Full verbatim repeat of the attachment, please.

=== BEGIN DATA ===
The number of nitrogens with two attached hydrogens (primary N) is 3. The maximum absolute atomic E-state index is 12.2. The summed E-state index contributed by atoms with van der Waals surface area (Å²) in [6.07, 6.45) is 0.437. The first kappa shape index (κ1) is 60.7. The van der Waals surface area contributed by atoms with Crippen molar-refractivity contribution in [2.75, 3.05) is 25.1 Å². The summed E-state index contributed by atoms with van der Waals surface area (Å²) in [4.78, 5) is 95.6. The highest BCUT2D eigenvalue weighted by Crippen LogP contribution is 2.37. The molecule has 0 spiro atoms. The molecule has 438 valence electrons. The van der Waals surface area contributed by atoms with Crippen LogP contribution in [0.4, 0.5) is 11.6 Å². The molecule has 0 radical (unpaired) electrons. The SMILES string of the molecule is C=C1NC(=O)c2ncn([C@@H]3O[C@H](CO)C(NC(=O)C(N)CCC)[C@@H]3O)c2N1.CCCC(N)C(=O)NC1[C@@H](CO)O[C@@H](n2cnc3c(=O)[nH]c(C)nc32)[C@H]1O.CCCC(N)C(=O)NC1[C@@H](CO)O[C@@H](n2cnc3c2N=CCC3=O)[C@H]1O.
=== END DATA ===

The number of nitrogens with two attached hydrogens (primary N) is 3. The maximum absolute atomic E-state index is 12.2. The summed E-state index contributed by atoms with van der Waals surface area (Å²) in [6.07, 6.45) is 0.437. The first kappa shape index (κ1) is 60.7. The van der Waals surface area contributed by atoms with Crippen molar-refractivity contribution in [2.75, 3.05) is 25.1 Å². The summed E-state index contributed by atoms with van der Waals surface area (Å²) in [4.78, 5) is 95.6. The highest BCUT2D eigenvalue weighted by Crippen LogP contribution is 2.37. The molecule has 0 spiro atoms. The molecule has 438 valence electrons. The van der Waals surface area contributed by atoms with Crippen LogP contribution in [0.4, 0.5) is 11.6 Å². The molecule has 0 radical (unpaired) electrons. The SMILES string of the molecule is C=C1NC(=O)c2ncn([C@@H]3O[C@H](CO)C(NC(=O)C(N)CCC)[C@@H]3O)c2N1.CCCC(N)C(=O)NC1[C@@H](CO)O[C@@H](n2cnc3c(=O)[nH]c(C)nc32)[C@H]1O.CCCC(N)C(=O)NC1[C@@H](CO)O[C@@H](n2cnc3c2N=CCC3=O)[C@H]1O.